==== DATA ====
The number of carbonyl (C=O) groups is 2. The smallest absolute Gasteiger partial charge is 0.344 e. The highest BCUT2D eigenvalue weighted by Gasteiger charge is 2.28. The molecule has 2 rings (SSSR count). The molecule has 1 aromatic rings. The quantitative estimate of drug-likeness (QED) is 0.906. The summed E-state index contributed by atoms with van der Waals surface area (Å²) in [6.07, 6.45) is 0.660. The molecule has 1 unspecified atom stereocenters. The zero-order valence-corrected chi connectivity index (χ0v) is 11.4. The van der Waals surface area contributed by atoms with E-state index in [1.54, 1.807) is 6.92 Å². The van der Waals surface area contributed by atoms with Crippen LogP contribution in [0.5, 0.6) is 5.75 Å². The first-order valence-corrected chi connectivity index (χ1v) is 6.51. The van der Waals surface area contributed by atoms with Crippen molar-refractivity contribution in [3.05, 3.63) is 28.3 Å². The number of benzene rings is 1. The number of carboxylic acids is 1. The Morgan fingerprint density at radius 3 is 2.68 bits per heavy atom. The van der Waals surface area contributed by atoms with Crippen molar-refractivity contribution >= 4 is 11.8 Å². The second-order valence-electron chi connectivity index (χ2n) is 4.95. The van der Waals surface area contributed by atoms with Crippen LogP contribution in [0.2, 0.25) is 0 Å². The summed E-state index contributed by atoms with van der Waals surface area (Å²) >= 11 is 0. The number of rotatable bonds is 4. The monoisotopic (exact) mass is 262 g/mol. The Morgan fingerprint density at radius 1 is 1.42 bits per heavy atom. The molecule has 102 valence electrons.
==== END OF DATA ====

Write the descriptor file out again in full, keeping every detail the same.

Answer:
The number of carbonyl (C=O) groups is 2. The smallest absolute Gasteiger partial charge is 0.344 e. The highest BCUT2D eigenvalue weighted by Gasteiger charge is 2.28. The molecule has 2 rings (SSSR count). The molecule has 1 aromatic rings. The quantitative estimate of drug-likeness (QED) is 0.906. The summed E-state index contributed by atoms with van der Waals surface area (Å²) in [6.07, 6.45) is 0.660. The molecule has 1 unspecified atom stereocenters. The zero-order valence-corrected chi connectivity index (χ0v) is 11.4. The van der Waals surface area contributed by atoms with E-state index in [1.54, 1.807) is 6.92 Å². The van der Waals surface area contributed by atoms with Crippen LogP contribution in [0.5, 0.6) is 5.75 Å². The first-order valence-corrected chi connectivity index (χ1v) is 6.51. The van der Waals surface area contributed by atoms with Crippen molar-refractivity contribution in [3.05, 3.63) is 28.3 Å². The number of benzene rings is 1. The number of carboxylic acids is 1. The Morgan fingerprint density at radius 3 is 2.68 bits per heavy atom. The van der Waals surface area contributed by atoms with Crippen molar-refractivity contribution >= 4 is 11.8 Å². The second-order valence-electron chi connectivity index (χ2n) is 4.95. The van der Waals surface area contributed by atoms with Crippen LogP contribution in [0.2, 0.25) is 0 Å². The summed E-state index contributed by atoms with van der Waals surface area (Å²) >= 11 is 0. The number of rotatable bonds is 4. The monoisotopic (exact) mass is 262 g/mol. The Morgan fingerprint density at radius 1 is 1.42 bits per heavy atom. The molecule has 102 valence electrons.